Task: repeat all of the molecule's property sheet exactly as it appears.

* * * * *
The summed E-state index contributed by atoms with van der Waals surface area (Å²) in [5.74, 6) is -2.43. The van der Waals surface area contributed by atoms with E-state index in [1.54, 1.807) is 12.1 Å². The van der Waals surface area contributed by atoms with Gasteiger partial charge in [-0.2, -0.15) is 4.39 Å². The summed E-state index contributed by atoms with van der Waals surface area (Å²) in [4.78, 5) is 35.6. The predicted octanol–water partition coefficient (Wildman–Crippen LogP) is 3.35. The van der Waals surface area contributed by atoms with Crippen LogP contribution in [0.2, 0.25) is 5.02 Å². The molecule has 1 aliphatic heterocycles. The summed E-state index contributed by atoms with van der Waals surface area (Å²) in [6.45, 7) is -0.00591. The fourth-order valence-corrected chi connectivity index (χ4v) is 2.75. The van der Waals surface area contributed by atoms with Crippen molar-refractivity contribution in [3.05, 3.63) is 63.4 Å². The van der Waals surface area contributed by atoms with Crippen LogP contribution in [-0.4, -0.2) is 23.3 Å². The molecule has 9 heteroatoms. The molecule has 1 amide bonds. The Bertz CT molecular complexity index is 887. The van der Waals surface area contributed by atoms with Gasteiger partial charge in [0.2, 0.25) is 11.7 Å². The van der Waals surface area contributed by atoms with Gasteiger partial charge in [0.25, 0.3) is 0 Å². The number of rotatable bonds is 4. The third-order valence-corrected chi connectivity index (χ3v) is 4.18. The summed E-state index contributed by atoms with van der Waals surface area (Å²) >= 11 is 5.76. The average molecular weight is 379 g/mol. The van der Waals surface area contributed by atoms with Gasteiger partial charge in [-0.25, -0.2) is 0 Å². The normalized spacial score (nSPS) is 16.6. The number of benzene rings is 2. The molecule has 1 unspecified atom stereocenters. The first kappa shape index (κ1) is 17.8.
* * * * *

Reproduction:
The summed E-state index contributed by atoms with van der Waals surface area (Å²) in [5.74, 6) is -2.43. The van der Waals surface area contributed by atoms with E-state index in [1.54, 1.807) is 12.1 Å². The van der Waals surface area contributed by atoms with Gasteiger partial charge in [-0.2, -0.15) is 4.39 Å². The summed E-state index contributed by atoms with van der Waals surface area (Å²) in [4.78, 5) is 35.6. The predicted octanol–water partition coefficient (Wildman–Crippen LogP) is 3.35. The van der Waals surface area contributed by atoms with Crippen LogP contribution in [0.2, 0.25) is 5.02 Å². The molecule has 1 aliphatic heterocycles. The summed E-state index contributed by atoms with van der Waals surface area (Å²) in [6.45, 7) is -0.00591. The fourth-order valence-corrected chi connectivity index (χ4v) is 2.75. The van der Waals surface area contributed by atoms with Crippen molar-refractivity contribution in [3.05, 3.63) is 63.4 Å². The van der Waals surface area contributed by atoms with Crippen LogP contribution in [-0.4, -0.2) is 23.3 Å². The molecule has 9 heteroatoms. The molecule has 1 amide bonds. The Bertz CT molecular complexity index is 887. The van der Waals surface area contributed by atoms with Gasteiger partial charge in [0.2, 0.25) is 11.7 Å². The van der Waals surface area contributed by atoms with Gasteiger partial charge in [0.25, 0.3) is 0 Å². The number of rotatable bonds is 4. The third-order valence-corrected chi connectivity index (χ3v) is 4.18. The summed E-state index contributed by atoms with van der Waals surface area (Å²) >= 11 is 5.76. The average molecular weight is 379 g/mol. The van der Waals surface area contributed by atoms with Gasteiger partial charge in [-0.25, -0.2) is 0 Å². The normalized spacial score (nSPS) is 16.6. The number of benzene rings is 2. The molecule has 1 unspecified atom stereocenters. The first kappa shape index (κ1) is 17.8.